[time-nuts] Leap seconds and POSIX

Magnus Danielson magnus at rubidium.dyndns.org
Fri Jan 2 03:35:59 EST 2009

Joe Gwinn skrev:
> Having worked in the POSIX committee for many years, I can shed some 
> light on how POSIX handles leap seconds:
> In short, POSIX adamantly ignores leap seconds.  All days in POSIX 
> have the same length, 86,400 seconds.
> This omission is not by accident, instead having been violently 
> debated at length, and voted upon.
> The rationale is that one cannot assume that all POSIX systems have 
> access to leap second information, or even the correct time, and yet 
> must work in a reasonable manner.  In particular, file modification 
> timestamps must allow one to determine causal order (to within one 
> second in the old days) by comparison of timestamps.  (Yes, people do 
> realize that timestamps are not the perfect way to establish causal 
> order, but are nonetheless widely used in non-critical applications. 
> Critical applications instead use some kind of atomic sequence-number 
> scheme.)
> So, at least in theory, POSIX time is a form of TAI, having a 
> constant offset from TAI.
> In practice, in platforms that have access to GPS, NTP is used to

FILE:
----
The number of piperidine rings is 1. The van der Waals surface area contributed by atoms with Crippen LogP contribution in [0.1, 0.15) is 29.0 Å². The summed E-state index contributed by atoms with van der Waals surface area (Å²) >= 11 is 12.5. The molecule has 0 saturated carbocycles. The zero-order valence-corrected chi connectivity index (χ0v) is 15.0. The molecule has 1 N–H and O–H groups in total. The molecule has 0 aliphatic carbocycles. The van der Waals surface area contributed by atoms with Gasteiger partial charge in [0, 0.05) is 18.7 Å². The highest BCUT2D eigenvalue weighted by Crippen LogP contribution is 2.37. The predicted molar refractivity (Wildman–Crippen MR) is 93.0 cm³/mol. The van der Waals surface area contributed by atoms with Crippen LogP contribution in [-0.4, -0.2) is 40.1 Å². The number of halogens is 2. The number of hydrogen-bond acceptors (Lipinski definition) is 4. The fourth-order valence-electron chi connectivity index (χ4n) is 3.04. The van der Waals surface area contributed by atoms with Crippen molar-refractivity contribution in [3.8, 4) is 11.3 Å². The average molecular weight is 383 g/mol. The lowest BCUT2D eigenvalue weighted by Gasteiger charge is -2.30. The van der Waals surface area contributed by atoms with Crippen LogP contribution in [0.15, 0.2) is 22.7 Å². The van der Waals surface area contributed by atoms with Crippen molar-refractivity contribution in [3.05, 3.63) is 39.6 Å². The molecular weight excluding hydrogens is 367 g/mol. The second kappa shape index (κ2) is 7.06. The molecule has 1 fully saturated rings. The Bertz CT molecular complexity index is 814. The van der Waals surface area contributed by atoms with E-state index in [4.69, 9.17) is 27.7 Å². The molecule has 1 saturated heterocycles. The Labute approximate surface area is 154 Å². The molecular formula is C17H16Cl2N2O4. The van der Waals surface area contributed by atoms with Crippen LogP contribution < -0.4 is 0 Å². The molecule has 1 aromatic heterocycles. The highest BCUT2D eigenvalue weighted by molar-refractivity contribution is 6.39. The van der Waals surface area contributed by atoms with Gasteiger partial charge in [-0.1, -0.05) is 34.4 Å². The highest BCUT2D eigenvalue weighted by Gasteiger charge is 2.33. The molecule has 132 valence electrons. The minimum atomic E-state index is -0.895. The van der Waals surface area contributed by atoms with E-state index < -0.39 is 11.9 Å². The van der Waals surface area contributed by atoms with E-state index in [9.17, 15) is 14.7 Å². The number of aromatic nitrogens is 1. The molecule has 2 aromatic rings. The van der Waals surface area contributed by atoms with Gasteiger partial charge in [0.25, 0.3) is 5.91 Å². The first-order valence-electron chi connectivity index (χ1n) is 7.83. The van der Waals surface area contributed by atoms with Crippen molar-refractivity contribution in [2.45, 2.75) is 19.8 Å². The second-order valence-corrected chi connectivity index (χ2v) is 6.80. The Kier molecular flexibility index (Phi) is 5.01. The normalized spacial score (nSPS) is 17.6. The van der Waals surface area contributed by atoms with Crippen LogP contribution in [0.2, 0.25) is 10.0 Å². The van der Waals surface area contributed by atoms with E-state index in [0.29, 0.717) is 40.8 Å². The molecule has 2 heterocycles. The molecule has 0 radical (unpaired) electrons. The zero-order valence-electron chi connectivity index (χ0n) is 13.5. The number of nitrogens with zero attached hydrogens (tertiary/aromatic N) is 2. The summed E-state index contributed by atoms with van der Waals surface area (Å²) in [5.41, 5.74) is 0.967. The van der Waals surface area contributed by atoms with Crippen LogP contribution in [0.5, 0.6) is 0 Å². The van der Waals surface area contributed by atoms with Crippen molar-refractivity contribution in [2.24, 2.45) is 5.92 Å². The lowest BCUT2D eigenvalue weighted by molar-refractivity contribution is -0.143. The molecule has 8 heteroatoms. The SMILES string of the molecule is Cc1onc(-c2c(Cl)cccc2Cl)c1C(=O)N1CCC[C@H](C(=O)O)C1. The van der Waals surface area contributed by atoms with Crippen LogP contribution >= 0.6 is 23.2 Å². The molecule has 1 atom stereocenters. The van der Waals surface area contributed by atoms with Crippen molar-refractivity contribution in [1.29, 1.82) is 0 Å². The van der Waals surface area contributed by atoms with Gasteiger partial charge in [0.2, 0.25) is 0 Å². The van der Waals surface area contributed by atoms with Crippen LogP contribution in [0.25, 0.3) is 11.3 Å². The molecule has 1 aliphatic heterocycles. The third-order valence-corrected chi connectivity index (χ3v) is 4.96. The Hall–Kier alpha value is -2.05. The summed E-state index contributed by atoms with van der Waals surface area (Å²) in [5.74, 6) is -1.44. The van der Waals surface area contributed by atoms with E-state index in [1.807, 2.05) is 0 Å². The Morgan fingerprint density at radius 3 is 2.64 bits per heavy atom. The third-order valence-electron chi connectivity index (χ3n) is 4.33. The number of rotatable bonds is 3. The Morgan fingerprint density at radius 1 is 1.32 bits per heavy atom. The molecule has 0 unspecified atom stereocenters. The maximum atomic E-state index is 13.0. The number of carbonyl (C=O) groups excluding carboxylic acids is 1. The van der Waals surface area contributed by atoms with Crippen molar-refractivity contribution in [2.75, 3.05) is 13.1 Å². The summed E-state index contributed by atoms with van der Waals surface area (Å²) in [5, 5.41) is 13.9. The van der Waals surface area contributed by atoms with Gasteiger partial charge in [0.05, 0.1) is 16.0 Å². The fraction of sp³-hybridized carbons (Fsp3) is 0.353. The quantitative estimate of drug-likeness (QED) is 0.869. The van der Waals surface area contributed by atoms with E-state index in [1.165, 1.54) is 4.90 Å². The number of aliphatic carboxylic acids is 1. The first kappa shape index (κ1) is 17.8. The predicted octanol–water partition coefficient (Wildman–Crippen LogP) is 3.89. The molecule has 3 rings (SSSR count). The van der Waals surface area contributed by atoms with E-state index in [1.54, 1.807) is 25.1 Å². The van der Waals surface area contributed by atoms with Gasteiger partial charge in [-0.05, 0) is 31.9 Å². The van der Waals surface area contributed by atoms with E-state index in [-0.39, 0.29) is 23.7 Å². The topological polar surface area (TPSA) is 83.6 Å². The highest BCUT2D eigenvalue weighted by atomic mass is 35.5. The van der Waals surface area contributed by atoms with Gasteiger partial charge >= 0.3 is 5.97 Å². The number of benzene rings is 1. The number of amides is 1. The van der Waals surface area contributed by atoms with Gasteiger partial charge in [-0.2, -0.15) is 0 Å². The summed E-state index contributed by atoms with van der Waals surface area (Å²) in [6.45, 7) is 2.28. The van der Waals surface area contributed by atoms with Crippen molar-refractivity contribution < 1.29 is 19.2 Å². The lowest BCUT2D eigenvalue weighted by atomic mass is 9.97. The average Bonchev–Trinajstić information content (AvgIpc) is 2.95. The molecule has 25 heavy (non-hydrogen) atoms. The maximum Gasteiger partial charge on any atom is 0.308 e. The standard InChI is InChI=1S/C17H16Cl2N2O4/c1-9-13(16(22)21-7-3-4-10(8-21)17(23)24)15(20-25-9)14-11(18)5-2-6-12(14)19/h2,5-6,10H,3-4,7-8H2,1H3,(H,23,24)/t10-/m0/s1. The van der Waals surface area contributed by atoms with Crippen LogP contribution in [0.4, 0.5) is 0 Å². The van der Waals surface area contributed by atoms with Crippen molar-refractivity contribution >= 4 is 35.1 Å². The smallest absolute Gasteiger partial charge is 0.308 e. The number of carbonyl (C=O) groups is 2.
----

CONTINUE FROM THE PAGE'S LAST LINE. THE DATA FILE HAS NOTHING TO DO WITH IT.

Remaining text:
> servo the local computer clock into alignment with UTC (or GPS System 
> Time (UTC without the accumulated leaps) in systems that abhor time 
> steps), and there is a transient error just after a leap second while 
> NTP recovers.

The problem with the POSIX time is that it can't be UTC but fails to 
identify itself as either TAI, UT1 or even UT2. If it clearly identified 
itself as being one of those, or similar (say GPS time) then things 
would be much improved. However, it is being interprented as being UTC 
which it fails to handle. I think the UT1 and UT2 alternatives would be 
best suited.

I don't mind that the default time in POSIX remains there, but I don't 
think it helps that there is no way to get propper UTC time by a 
standardized interface.

Attempting to say "It's UTC, except on leap seconds" is not a workable 
solution if you are locked up and a leap-second do occur. It only works 
if you are not locked up and free runs on whatever you have. However, 
more and more systems actually needs to be locked up and they may also 
need to have propper UTC. We see needs to have logs in UTC and 
coordinated over many countries and time-zones.

This is not only a matter of how we deal with leap-seconds, but how we 
deal with time. We need to be able to actually deal with propper UTC 
regardless, and we need to know it is UTC "traceable" (in a wider sense 
most of the time, but occasionally in propper sense) or not.

I find the current situation unsatisfactory.


More information about the time-nuts mailing list